An Introduction to Pneumatic Conveying

When walking through the grocery store and picking up a bag of flour or sugar, you’ve probably never thought about the process that it took to get these items packaged. The small particle size of these materials requires specialized handling to ensure there is minimal damage or loss, which is called pneumatic conveying.

A pneumatic conveying system works by moving the material through an enclosed conveyor line using a combination of pressure differential and the flow of air (or another gas) from a blower or fan. Pneumatic conveying systems can be used to transport cement, starch, sugar, salt, polymers, plastic powder, and other powdered/granular bulk materials. The two most common forms of pneumatic conveying systems are dilute phase and dense phase.
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Controlling Temperature in Paint Booth Heat Exchange Systems

Jaguar. Ford. Ferrari. Three iconic automakers with storied racing pedigrees that have made some of the fastest and most beautiful cars in the world, each draped in a coat of paint of their own signature color: British Racing Green, Ford’s Grabber Blue, and Ferrari’s Rosso Corsa.

Beyond providing a bit of personality and character, a car’s paint also serves a practical purpose: protecting the body, frame, and other components from the elements, preventing rust and corrosion from destroying the raw material underneath. The earliest paint jobs were done by craftsmen such as furniture makers and carriage builders who applied varnish primers and oil-based enamel paints by hand. These finishes were inky, with low opacity and coverage, requiring multiple coats and lengthy drying times. And even with all that work involved, the paint would soon become brittle and start chipping away. Continue reading “Controlling Temperature in Paint Booth Heat Exchange Systems”

How is Paper Made?

The crisp touch of a page, the smoothness of a glossy photograph. Despite using paper for so much throughout our lives, many do not know much about how paper is created besides the vague notion that it comes from trees. In fact, there are several steps for paper to transition from the forest into your hands.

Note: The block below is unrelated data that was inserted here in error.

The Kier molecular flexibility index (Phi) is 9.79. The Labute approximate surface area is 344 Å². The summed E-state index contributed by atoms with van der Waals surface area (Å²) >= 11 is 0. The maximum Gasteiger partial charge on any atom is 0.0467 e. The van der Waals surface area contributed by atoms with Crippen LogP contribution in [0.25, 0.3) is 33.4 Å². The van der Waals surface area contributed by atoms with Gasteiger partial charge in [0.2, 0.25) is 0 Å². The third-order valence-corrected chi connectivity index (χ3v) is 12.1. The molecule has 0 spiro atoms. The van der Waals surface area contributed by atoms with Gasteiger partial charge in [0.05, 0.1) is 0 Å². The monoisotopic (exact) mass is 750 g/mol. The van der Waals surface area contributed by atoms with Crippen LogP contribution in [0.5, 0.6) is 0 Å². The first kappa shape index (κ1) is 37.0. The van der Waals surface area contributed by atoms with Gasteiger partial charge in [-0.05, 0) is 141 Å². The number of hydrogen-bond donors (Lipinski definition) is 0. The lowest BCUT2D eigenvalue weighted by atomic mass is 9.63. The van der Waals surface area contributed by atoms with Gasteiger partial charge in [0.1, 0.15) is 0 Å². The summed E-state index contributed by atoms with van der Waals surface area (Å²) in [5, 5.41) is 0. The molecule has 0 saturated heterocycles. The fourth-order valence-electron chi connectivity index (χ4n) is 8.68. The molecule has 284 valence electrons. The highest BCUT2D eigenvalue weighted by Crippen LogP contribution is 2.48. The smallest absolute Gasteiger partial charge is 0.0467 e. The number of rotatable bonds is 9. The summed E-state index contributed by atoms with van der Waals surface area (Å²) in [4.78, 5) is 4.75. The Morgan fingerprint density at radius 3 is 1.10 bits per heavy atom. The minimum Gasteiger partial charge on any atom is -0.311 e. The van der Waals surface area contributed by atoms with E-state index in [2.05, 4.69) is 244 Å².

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Storing Food Safely: How Dwyer Can Help Meet HACCP Refrigeration Control Standards

Unless it’s recently stopped running (or run away), you probably haven’t paid much attention to your refrigerator lately. Despite enjoying status among the largest and most frequently used appliances in your home, the refrigerator is a bit of an unsung hero, quietly humming away in your kitchen, keeping lettuce crisp and ice cream velvety smooth. But refrigeration is about so much more than fresh greens and tasty frozen treats; the humble fridge is also the first line of defense against foodborne illness.

Historical trivia: The first practical, ice-cooled refrigerator rail car was invented in Chicago for Swift & Co. in 1878, revolutionizing the meat packing industry and changing the way we eat forever. (Wikipedia – Gustavus Franklin Swift)

According to the CDC, there are 31 pathogens known to cause foodborne illness. In the United States, these pathogens, including norovirus, salmonella, and even Staphylococcus aureus (Staph), are responsible for an estimated 9.4 million cases annually. Many of these cases go beyond typical food poisoning symptoms, resulting in 56,000 hospitalizations and 1,300 deaths.

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Protecting Lunar Samples from Contamination

For as long as humanity has been looking up at the sky, we’ve wondered what lay beyond the ground beneath our feet. When the astronauts of the Apollo 11 mission took their first steps in 1969, the world saw a future filled with spaceships and rockets. We dreamed of a lack of gravity, fueled by grainy images on a TV and the words of Neil Armstrong: “That’s one small step for a man, one giant leap for mankind.” The Apollo 17 mission in 1972 was the last trip to the moon for several decades.

Lunar science has become a thriving field of study which helps to define our knowledge of the formation of the universe. The lunar rock and soil samples gathered by Apollo astronauts are still studied to this day. 

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